Sunday, November 9, 2014

Danger: Sadness Ahead

Absolutely devastating.  

That's all I can say about The Theory of  Everything, based on the memoir by Jane Hawking, his wife.

Go see it if you have the stamina.

My friend Rhoda died of ALS when she had two little boys and when my kids were young.  That made watching this film even more difficult.

My question was: why did she only live about five years after her diagnosis, while Stephen Hawking has lived fifty years and more?

Apparently the answer lies in the particular variety of genes and other factors causing the abnormal protein deposits in the brain.  Rhoda's illness was actually very different from Stephen's, though they both fall under the umbrella of motor-neuron disease.

No doubt Stephen has read all about the varieties of ALS and understands them about as well as he understands black holes and quantum gravity.

How unpleasant to set out to tackle the mystery of the origin of the universe and run head-on into a completely different mystery.

The film does an excellent job of making the relationship between Stephen and his wife believable.

I so much did not want her to have another love interest... but that gift clearly outside her control is the heart of why the film is uplifting.    

Actually, this is a film to make you believe in a Creator of the universe who takes an interest in each of us little earthlings.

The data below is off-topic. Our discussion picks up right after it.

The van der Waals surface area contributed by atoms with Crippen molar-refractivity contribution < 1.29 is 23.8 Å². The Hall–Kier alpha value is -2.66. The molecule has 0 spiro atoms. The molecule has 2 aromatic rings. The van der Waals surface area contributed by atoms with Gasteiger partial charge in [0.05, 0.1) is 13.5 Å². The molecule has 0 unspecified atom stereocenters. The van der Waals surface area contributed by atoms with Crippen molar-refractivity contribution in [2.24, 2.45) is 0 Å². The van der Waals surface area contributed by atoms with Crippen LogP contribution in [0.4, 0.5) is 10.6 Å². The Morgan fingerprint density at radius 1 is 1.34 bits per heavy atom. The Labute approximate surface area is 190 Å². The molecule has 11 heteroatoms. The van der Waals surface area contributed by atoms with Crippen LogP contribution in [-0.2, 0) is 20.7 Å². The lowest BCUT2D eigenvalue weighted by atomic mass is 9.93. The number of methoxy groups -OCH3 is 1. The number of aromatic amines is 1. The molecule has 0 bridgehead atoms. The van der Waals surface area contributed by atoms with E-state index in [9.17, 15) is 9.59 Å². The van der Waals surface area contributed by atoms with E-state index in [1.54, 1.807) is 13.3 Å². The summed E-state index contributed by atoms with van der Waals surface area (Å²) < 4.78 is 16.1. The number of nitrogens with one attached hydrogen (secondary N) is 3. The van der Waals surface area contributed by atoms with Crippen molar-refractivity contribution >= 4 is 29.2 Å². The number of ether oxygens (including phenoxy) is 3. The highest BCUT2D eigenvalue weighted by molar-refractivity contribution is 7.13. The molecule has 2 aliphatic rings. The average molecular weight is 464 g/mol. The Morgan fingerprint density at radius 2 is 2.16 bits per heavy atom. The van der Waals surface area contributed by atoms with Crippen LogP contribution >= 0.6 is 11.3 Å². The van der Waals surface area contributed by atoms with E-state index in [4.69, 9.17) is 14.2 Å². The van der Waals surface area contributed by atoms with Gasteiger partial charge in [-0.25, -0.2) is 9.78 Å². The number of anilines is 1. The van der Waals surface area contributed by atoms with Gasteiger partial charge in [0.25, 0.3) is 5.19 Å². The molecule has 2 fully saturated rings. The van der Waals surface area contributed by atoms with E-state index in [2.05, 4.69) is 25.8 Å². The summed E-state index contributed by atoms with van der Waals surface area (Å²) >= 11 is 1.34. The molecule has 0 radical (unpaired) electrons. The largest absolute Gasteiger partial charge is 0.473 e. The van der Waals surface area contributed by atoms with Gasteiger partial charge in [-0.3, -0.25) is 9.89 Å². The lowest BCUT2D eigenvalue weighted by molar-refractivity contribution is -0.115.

It certainly does seem like a miracle that Stephen was given another fifty years of life after his diagnosis.

An equal miracle is that Jane, in the one hour a week not devoted to care of her husband and three children, met a man who had lost his wife to leukemia and whom she eventually married.

How the hell could that have happened?  Unless maybe there is a loving Creator after all.

As Stephen would have said, what is the probability?


Revealing interview with Jane:

Comparison of the film with the various memoirs:

More on ALS:

Biographer Kitty Ferguson notes in her 2012 book, Stephen Hawking: An Unfettered Mind: "There has been recent evidence that [Lou] Gehrig may not have had amyotrophic lateral sclerosis, but another disease similar to it" (p. 3). 

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